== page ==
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WR Allen, S Wilsher, F Stewart, F Stewart, J Ousey, J Ousey and A Fowden

Within-breed artificial insemination and between-breed embryo transfer were carried out in small pony (P) and large Thoroughbred (Tb) mares to create 4 types of horse pregnancy in which the fetus experienced spatial and nutritional deprivation (Tb-in-P; n=8), luxury (P-in-Tb; n=7) or normality (Tb-in-Tb; n=7 and P-in-P; n=7) in utero. Measurement of equine chorionic gonadotrophin (eCG), total conjugated oestrogens and progestagen concentrations in serial peripheral serum samples recovered from all the mares throughout gestation showed that the amount of eCG produced during the first half of gestation was dependent upon the breed of the mare rather than the breed of the fetus being carried. In contrast, the mean total amounts of oestrogens produced, as measured by area under the curve, were significantly greater (P=0.003) in the two types of pregnancy in which a Thoroughbred fetus was being carried (Tb-in-Tb and Tb-in-P) than those in which a pony fetus was gestated (P-in-P and P-in-Tb); the evidence suggests that the Tb fetus may have larger gonads than the P fetus and thereby secrete more C-19 precursor steroids for aromatisation to oestrogens by the placenta. In the final weeks of pregnancy mean plasma progestagen concentrations rose much earlier, and to significantly higher levels (P<0.001), in the Tb-in-P than in the P-in-Tb pregnancies, thereby reflecting the increased fetal stress in the former causing premature maturation of the fetal adrenal gland. This, in turn, resulted in increased secretion of pregnenolone by the adrenal cortex for conversion to progestagens by the placenta.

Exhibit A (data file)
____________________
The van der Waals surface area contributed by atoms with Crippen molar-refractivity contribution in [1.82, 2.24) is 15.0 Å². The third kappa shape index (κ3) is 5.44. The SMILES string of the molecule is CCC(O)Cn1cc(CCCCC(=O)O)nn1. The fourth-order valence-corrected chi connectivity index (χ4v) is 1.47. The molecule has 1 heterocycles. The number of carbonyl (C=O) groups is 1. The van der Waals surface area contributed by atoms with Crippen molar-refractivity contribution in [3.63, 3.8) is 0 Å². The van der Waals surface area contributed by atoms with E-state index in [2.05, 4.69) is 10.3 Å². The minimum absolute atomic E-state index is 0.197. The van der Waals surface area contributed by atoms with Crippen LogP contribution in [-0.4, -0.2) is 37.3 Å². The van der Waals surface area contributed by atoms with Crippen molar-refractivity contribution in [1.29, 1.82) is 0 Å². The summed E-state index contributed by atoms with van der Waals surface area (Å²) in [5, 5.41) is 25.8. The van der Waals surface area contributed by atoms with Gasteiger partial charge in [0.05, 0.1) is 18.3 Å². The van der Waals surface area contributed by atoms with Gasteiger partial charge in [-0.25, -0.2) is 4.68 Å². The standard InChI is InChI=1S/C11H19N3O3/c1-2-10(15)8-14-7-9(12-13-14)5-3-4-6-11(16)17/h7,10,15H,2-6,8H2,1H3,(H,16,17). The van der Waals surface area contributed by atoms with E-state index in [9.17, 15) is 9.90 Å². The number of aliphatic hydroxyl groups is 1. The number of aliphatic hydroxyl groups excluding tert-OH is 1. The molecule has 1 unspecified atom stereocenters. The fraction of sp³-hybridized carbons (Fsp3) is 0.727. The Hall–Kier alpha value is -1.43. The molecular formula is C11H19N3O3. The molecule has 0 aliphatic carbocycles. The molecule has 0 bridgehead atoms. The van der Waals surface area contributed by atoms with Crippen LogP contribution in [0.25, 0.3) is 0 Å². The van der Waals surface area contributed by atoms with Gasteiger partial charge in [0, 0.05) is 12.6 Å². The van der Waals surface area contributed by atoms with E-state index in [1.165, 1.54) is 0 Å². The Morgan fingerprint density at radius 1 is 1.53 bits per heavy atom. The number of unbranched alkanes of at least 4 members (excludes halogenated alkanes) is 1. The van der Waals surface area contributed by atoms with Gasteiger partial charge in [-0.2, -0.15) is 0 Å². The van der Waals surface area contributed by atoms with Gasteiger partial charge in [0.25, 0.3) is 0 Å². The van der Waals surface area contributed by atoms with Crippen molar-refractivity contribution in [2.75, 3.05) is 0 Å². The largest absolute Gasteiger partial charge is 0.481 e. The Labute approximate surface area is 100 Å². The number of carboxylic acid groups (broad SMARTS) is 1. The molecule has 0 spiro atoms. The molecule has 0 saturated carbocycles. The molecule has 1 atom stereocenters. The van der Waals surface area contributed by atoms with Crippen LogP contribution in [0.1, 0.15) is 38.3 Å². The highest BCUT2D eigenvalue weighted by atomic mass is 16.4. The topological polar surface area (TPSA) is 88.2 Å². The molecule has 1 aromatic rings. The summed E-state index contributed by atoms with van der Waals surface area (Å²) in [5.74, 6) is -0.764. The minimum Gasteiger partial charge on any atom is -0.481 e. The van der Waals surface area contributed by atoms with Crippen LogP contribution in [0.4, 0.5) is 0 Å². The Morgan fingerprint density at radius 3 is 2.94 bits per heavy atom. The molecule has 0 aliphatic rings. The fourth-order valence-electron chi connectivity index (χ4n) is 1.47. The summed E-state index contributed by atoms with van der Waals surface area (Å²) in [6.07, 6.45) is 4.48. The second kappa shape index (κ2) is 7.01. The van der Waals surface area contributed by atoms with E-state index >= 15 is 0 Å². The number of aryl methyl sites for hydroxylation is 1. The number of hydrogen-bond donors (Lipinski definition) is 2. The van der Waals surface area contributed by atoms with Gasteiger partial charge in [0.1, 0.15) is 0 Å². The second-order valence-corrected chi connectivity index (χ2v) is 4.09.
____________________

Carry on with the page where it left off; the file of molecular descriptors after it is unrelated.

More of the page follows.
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A L Fowden, D S Gardner, J C Ousey, D A Giussani and A J Forhead

At birth, the endocrine pancreas becomes more directly involved in the control of glycaemia than in utero. However, compared with other tissues, relatively little is known about the maturational changes that occur in the fetal endocrine pancreas in preparation for extrauterine life. This study examined the pancreatic β-cell response to exogenous administration of glucose and arginine in fetal horses with respect to their gestational age and concentration of cortisol, the hormone responsible for prepartum maturation of other fetal tissues. Glucose administration had no effect on fetal insulin secretion between 175 and 230 days of gestation but evoked a rapid insulin response in fetuses closer to term (290–327 days). In late gestation, the β-cell response was more rapid and greater in magnitude in fetuses with basal cortisol levels higher than 15 ng/ml than in those with lower cortisol values at the time of glucose administration. The fetal β-cell response to arginine was unaffected by the rise in fetal plasma cortisol towards term. These findings show that there are maturational changes in pancreatic β-cell function in fetal horses as cortisol levels rise close to term. Primarily, these prepartum maturational changes were in the mechanisms of glucose-stimulated insulin secretion, which would enable the β cells to regulate glycaemia at the higher glucose levels observed postnatally.